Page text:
Dual sport helmets are becoming more and more important for a couple of reasons. First and foremost, the adventure touring category of motorcycles is booming right now, and these helmets just look right aboard an adventure machine. Secondly, the practicality and versatility of these helmet designs are appreciated by many riders.
Last year, we tested a newly designed dual sport helmet from Arai, the XD4. An excellent design that was praised by our test rider, Shoei had a target to shoot for when it designed the new Hornet X2.
The Hornet X2 is actually being introduced tomorrow at the Washington, D.C. IMS show. Shoei invited several journalists to a Southern California unveiling yesterday in San Diego, however, and presented us with a sample that we have used to log a couple of hundred miles aboard a Husqvarna dual sport motorcycle, traversing fire roads and highways here in Southern California. More about our first impressions of the helmet later.
When you think about it, the design goals for any dual sport helmet have to share a couple of elements. First of all, it has to serve the purposes traditionally served by a helmet used in the dirt. These include incorporation of a sun visor, along with a space large enough to use goggles, if the rider chooses.
That big sun visor presents issues for the street, however, where high-speed aerodynamics and stability become extremely important. Additionally, that large opening which permits optional use of goggles, can pose challenges when it comes to creating a solid, airtight seal for the sun visor, in order to keep down wind noise at highway speeds.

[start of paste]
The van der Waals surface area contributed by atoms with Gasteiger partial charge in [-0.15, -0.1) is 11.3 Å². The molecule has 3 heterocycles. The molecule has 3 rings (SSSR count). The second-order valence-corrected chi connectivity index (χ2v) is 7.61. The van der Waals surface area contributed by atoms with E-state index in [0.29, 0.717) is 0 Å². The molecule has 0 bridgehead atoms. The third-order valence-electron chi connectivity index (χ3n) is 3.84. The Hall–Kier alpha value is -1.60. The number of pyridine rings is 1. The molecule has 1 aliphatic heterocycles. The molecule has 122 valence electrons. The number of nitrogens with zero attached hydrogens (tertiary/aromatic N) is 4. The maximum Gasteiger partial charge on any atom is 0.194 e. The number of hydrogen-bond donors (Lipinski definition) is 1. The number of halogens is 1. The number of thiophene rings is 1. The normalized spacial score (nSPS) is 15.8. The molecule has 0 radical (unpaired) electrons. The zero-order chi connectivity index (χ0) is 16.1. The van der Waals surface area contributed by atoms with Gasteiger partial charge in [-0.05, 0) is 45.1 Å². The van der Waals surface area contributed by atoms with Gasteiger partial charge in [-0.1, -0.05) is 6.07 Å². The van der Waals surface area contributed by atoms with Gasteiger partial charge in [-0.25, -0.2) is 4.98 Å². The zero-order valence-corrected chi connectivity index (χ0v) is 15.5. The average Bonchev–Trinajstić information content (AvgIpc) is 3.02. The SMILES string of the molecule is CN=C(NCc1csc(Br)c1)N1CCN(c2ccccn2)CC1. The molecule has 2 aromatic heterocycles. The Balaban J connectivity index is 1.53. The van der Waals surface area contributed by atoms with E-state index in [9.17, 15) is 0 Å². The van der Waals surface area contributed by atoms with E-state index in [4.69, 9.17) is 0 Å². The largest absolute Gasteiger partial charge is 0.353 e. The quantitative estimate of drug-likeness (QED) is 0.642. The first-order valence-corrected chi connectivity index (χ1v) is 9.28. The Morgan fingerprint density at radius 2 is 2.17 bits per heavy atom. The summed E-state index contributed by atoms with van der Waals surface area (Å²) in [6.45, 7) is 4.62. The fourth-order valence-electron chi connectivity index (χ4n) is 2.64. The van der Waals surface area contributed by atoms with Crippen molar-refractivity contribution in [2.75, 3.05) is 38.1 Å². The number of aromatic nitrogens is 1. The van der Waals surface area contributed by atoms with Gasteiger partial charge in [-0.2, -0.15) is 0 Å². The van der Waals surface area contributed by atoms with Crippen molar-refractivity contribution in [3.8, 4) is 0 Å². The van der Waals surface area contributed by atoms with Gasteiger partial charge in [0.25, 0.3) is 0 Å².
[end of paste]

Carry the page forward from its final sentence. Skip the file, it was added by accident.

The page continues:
The Hornet X2 incorporates a very carefully designed visor, which Shoei calls the V–460. According to Shoei, this visor spent countless hours of development in Shoei’s own wind tunnel, as well as on the road “to perfect the proper balance between aerodynamics and traditional visor functionality.”
The V–460 has an interesting shape incorporating prominent vent louvers, which Shoei claims reduces lift and drag during high-speed riding. This design also feeds air into the upper air intake of the helmet to aid cooling. The sunshade is quite effective, larger than the sunshade incorporated into Shoei’s previous design.
The new CNS-2 shield designed by Shoei offers a huge eye port, for excellent vision, including peripherally, and permitting the optional use of goggles by the rider.
As on other Shoei helmets, this new shield is very easily removed, even with the sunshade in place. Additionally, the rider can rotate the shield backward to its highest, open position,and put goggles in place. That’s right, you can wear goggles on the new Hornet X2 without even bothering to remove the shield (see photo). This could be quite convenient on a ride incorporating both highway and off-road sections.